Rocket Bras and the Fifties
A brief history of one of the most memorable fashion silhouettes of the twentieth century…..
The ideal body of the 1950s was overtly sexy with sharp outlines; the fashionable woman had to have a high bust line, tiny cinched waist, and rounded hips. Thanks to couturiers like Christian Dior who were inspired by the clothes of the nineteenth century, many undergarments were required to maintain the fashionable silhouettes of the decade. Woman would wear bras, corselets, girdles, slips, petticoats, garters and stockings under every ensemble to achieve the rigid and artificial silhouettes of the fifties.
The fifties was the peak of the uplifted and cone shaped breast; the silhouette was so exaggerated that bras were referred to as ‘torpedos’ or ‘rockets’ due to their sharp points and stiff textures. Circular stitching and padding was often used on the cups of these bras to achieve the stiffness and cone-shape; these circular stitches were so popular that special sewing machines with multiple needles were developed to mass produce this look. One of the most famous models was the Whirlpool Brassiere by Hollywood-Maxwell.
Actresses like Sophia Loren and Marilyn Monroe possessed the high, globe-shaped breasts that were the ideal. Women who did not naturally have ample bust lines often wore false inserts in their brassieres. One particular bra, the Tres Secrete by La Resista, actually had plastic pads inside the cups that could be inflated using a small straw. In addition to the small breasted, these inflatable bras were worn by many women who had undergone mastectomies as well.
During the 1950s, the Maidenform Company launched their “I Dreamed” ad campaign which featured bra-clad women enjoying a variety of fantasy activities and careers such as “I dreamed I was a designing woman in my Maidenform bra”. These empowering, if not sometimes ridiculous ads, struck a chord with women, and the campaign was wildly successful with a twenty year run.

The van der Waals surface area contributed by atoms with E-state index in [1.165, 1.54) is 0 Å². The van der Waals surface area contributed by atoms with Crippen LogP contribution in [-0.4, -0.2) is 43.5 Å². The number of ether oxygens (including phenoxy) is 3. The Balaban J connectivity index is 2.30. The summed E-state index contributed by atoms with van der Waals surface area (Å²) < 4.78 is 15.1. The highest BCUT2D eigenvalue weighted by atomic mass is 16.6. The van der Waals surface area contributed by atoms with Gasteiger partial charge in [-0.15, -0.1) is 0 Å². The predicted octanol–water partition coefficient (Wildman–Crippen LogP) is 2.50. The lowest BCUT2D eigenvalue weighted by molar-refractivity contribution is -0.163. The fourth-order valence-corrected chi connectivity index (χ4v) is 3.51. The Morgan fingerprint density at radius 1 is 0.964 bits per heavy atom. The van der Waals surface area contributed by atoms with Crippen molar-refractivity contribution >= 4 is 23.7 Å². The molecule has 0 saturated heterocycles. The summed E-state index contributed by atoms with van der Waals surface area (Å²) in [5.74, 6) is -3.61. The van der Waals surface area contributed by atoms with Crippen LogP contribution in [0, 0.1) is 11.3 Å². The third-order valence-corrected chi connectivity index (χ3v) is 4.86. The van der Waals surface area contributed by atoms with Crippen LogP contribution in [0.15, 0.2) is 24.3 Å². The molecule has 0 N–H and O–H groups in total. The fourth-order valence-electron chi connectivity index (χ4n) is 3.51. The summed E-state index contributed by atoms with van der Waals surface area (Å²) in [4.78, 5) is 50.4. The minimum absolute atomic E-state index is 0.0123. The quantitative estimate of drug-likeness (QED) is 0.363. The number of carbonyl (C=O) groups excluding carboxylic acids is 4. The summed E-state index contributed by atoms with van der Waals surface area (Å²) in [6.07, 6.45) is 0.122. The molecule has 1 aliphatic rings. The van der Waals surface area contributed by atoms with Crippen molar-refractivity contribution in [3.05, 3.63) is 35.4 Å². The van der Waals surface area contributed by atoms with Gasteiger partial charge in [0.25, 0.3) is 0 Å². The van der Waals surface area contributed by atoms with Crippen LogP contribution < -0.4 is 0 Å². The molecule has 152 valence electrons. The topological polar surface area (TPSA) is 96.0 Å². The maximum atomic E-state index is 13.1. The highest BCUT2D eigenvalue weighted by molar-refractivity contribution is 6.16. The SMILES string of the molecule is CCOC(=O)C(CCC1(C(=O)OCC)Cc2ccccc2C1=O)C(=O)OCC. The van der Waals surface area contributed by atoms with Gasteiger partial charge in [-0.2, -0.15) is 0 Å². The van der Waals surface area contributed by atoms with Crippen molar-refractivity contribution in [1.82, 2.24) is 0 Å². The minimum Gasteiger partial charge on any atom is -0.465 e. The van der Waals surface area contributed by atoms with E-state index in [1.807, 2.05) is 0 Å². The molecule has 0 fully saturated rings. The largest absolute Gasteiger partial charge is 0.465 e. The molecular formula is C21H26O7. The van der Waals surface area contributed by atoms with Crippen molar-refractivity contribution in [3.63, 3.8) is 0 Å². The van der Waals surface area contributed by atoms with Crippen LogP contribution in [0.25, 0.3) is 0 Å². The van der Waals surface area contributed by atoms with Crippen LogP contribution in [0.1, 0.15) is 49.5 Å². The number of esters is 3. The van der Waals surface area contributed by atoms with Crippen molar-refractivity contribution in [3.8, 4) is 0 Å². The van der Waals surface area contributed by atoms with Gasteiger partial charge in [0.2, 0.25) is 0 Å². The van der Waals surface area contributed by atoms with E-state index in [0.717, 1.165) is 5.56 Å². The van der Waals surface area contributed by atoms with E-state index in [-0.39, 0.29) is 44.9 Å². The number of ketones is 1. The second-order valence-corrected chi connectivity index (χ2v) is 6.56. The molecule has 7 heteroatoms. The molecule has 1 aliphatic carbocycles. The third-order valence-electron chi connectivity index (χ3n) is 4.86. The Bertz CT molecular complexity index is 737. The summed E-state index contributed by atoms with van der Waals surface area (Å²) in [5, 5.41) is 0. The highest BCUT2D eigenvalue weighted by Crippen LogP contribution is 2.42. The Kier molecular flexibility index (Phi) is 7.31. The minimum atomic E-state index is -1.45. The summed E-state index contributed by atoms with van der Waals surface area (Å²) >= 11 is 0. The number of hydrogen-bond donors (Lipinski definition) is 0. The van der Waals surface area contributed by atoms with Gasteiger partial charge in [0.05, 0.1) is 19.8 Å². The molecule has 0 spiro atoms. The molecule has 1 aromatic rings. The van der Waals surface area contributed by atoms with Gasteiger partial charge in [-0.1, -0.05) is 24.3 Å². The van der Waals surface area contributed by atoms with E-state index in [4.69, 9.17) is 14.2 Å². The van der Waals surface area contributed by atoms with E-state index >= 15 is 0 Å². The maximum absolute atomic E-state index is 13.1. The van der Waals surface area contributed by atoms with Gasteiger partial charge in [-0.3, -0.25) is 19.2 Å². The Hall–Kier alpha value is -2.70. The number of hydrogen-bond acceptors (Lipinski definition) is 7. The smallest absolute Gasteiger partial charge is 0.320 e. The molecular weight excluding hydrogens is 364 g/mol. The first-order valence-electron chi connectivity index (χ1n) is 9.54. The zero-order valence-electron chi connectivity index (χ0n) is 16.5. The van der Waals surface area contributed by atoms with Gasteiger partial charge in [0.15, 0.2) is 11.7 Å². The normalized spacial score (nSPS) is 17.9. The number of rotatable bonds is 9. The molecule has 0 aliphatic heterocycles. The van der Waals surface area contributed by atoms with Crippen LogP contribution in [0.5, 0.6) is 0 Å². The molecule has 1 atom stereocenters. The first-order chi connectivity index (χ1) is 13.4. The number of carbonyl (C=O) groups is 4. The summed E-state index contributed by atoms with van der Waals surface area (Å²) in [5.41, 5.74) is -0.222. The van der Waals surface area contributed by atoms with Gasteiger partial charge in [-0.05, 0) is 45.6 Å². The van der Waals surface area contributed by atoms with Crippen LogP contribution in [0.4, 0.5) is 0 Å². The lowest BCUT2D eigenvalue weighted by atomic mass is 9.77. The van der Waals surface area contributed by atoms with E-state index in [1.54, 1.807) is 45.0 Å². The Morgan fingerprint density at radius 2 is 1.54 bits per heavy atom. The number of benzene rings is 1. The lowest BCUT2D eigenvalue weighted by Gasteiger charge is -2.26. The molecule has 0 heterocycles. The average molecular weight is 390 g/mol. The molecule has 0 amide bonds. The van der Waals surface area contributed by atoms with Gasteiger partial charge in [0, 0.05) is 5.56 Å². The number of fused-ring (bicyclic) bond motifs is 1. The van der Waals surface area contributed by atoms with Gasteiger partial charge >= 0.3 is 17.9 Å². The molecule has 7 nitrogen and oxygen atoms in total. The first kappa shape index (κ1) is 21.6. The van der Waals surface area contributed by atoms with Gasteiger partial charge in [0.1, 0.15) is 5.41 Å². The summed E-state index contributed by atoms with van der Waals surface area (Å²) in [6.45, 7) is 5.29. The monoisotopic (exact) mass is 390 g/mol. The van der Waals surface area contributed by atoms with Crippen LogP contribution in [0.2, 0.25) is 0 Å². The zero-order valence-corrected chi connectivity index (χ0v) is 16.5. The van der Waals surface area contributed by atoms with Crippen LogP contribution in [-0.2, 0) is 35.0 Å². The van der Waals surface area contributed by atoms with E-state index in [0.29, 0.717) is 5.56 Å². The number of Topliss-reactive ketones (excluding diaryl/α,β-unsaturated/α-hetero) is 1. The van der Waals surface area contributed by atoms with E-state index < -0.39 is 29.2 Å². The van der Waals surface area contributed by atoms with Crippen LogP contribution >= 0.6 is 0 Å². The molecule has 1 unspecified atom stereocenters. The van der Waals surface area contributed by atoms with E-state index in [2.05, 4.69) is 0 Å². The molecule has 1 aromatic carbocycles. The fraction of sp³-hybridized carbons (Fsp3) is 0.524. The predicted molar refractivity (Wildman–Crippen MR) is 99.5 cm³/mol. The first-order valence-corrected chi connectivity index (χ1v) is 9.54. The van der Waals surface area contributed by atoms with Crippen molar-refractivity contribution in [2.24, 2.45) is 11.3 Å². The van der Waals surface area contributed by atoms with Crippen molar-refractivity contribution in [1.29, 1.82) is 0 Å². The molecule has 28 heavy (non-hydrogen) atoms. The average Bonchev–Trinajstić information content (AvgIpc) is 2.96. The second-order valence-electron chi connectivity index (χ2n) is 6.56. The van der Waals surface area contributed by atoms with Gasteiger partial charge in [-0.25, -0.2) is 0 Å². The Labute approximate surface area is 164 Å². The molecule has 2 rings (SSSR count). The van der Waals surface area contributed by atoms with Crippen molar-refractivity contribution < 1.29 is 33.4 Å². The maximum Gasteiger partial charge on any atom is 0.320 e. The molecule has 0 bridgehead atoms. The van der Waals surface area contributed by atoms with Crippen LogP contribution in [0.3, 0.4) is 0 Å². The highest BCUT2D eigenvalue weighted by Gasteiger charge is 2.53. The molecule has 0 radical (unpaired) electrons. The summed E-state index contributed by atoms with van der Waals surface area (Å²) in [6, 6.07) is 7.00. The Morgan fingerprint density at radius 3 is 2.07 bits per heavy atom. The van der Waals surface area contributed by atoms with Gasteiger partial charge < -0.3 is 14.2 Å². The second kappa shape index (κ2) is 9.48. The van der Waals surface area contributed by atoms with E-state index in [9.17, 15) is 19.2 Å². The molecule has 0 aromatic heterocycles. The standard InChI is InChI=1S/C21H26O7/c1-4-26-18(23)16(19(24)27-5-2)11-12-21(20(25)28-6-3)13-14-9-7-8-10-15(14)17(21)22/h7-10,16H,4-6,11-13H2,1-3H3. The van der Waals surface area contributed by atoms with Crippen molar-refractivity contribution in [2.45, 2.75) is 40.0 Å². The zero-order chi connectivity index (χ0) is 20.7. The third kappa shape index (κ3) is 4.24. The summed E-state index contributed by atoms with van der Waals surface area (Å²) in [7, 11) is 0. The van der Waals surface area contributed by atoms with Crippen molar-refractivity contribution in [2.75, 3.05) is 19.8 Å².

The cost of bras was a constant factor in their production as consumers in the fifties demanded both high quality and affordability. Companies began to turn to facilities in the developing world for sewing to offset the high costs of domestic labor and materials. Polyester, a revolutionary new fiber of the decade, was used in brassieres to make garments durable and easy care.
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Jane Farrel-Beck and Colleen Gau, Uplift: The Bra in America, 2002
Christina Probert, Lingerie in Vogue Since 1910, 1981
Whirpool Brassiere: http://www.flickr.com/photos/23097960@N04/2547726568/
Maidenform Bra Ad: http://joanakelly.com/?p=475; also http://hubpages.com/hub/Madonnas-80s-Cone-Bramaking-a-comeback
Cone bra illustration: http://latherrinseandrepeat.wordpress.com/2009/03/11/bra-velation/